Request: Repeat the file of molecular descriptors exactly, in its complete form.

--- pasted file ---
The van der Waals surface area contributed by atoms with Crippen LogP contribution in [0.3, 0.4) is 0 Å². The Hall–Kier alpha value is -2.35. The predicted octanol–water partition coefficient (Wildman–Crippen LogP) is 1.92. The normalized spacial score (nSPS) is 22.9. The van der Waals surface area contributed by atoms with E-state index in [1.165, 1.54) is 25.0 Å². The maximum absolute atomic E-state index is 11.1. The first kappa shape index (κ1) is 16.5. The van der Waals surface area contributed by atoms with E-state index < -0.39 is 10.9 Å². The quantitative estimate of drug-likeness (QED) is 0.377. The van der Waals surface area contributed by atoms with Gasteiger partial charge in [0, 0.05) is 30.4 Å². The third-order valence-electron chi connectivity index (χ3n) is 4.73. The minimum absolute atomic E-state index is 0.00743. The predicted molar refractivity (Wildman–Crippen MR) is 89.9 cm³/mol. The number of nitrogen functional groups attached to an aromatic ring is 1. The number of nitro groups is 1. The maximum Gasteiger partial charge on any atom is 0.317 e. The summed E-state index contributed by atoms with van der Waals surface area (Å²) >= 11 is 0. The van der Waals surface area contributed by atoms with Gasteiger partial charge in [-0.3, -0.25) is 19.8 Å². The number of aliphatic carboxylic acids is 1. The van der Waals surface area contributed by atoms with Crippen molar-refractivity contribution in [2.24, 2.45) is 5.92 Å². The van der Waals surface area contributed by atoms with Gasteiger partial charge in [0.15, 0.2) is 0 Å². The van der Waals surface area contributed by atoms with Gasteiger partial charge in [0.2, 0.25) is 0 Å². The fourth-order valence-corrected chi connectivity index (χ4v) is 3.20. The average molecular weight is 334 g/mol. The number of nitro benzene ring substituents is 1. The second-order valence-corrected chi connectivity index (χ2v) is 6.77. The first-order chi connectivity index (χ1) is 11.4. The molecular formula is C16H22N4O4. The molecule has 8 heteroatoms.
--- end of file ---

The van der Waals surface area contributed by atoms with Crippen LogP contribution in [0.3, 0.4) is 0 Å². The Hall–Kier alpha value is -2.35. The predicted octanol–water partition coefficient (Wildman–Crippen LogP) is 1.92. The normalized spacial score (nSPS) is 22.9. The van der Waals surface area contributed by atoms with E-state index in [1.165, 1.54) is 25.0 Å². The maximum absolute atomic E-state index is 11.1. The first kappa shape index (κ1) is 16.5. The van der Waals surface area contributed by atoms with E-state index < -0.39 is 10.9 Å². The quantitative estimate of drug-likeness (QED) is 0.377. The van der Waals surface area contributed by atoms with Gasteiger partial charge in [0, 0.05) is 30.4 Å². The third-order valence-electron chi connectivity index (χ3n) is 4.73. The minimum absolute atomic E-state index is 0.00743. The predicted molar refractivity (Wildman–Crippen MR) is 89.9 cm³/mol. The number of nitrogen functional groups attached to an aromatic ring is 1. The number of nitro groups is 1. The maximum Gasteiger partial charge on any atom is 0.317 e. The summed E-state index contributed by atoms with van der Waals surface area (Å²) >= 11 is 0. The van der Waals surface area contributed by atoms with Gasteiger partial charge in [-0.3, -0.25) is 19.8 Å². The number of aliphatic carboxylic acids is 1. The van der Waals surface area contributed by atoms with Crippen molar-refractivity contribution in [2.24, 2.45) is 5.92 Å². The van der Waals surface area contributed by atoms with Gasteiger partial charge in [0.15, 0.2) is 0 Å². The van der Waals surface area contributed by atoms with Gasteiger partial charge in [0.2, 0.25) is 0 Å². The fourth-order valence-corrected chi connectivity index (χ4v) is 3.20. The average molecular weight is 334 g/mol. The number of nitro benzene ring substituents is 1. The second-order valence-corrected chi connectivity index (χ2v) is 6.77. The first-order chi connectivity index (χ1) is 11.4. The molecular formula is C16H22N4O4. The molecule has 8 heteroatoms.